So how do you find motivation to finish a work project which is supposed to "go long"?

So, umm, this is weird, but i have been in this situation a few times and i am not sure if i deal with them correctly.

- the company proposes a brand new feature : a feature which never existed in the product before.
- they have high level directions (both business logics and technical) on how its supposed to be build
-they set vague but comfortable timelines (20-30days) to complete it
- they align me as the main dev for frontend, some x guy for backend , some y guy for parallel frontend (ios/web) and kinda forget about us.
- the business requirements are evolved/cleared as we go on making the product, the backend keeps on providing evolving apis which get stable over time.
- the business ppl shows that yeah there is no pressure and we won't mind extending this for release as other systems will be "obviously" taking time.
- our (the folks on new feature) feature is sidelined .nd we are rarely talked about until we reach those deadlines and at that time we are questioned.

I... am not a powerful performer in these situations. adding a new feature required solving some major problems again and again , while solving smaller problems too, so as the product finally takes shape . for eg:
1. i will start fast by adding all the possible screens, their abstract code, their navigation logic, their xmls etc
2. then based on designs, i will try creating designs a bit
3. then once the apis arrive, i start adding them and modify the logic to handle those.
4. meanwhile many smaller problems come up , like when sending an image from one screen to the previous screen, the thumbnail don't show up, so i spend 5+ hours ensuring that it works precisely . or how i could make 3 api calls in async and make the upload flow better.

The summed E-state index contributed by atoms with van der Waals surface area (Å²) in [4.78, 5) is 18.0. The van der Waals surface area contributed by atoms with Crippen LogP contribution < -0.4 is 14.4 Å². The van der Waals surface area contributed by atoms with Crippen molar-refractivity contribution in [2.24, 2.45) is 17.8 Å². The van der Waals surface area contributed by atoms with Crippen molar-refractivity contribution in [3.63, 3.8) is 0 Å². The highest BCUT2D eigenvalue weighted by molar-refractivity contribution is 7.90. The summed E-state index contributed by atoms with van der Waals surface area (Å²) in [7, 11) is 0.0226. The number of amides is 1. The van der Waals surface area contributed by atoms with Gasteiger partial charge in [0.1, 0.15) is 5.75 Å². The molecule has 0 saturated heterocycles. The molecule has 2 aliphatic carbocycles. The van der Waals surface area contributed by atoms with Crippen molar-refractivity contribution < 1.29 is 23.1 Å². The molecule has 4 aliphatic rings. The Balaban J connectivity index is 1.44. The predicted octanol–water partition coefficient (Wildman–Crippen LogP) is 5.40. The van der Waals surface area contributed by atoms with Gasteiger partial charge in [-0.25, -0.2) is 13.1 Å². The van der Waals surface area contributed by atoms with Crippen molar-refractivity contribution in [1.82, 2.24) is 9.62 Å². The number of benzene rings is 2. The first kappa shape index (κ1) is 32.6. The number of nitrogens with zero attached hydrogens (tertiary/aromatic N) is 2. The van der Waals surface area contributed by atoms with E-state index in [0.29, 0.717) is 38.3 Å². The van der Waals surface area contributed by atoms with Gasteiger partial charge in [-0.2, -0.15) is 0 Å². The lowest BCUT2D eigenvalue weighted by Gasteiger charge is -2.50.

5. this goes on for days, until and i and other people start to realise that my project is not upto the point of completion

i keep getting distracted from the original goal of making a working poc first and then fixing the nuances

  • 2
    Build e-2-e first (horizontal) instead of vertical (topdown or bottomup).

    It's much easier to build on success. If you implement just enough of the process it gives you quick business and technical feedback (especially as it matures) thats invaluable to maintaining focus and developer satisfaction.

    How to find what to pick first: Try to summarise the buisness' new feature request in a short sentence and keep simplifying it until you have the crux of it. Then start with that

    ^ sources: life experience and knowledge from Working Effectively with Legacy Code + The Pragmatic Programmer
  • 0
    The sad reality is: most agile projects take longer than imagined and it might be inevitable. Even though you plan for an MVP and then end up spending days perfecting features that weren’t in the original mvp plan… maybe that was the best possible outcome.

    maybe the MVP was not necessary to ship - just a way to get yo to think about the details. And if you had done the project in a more planned way it’s likely you wouldn’t have caught these details beforehand anyways
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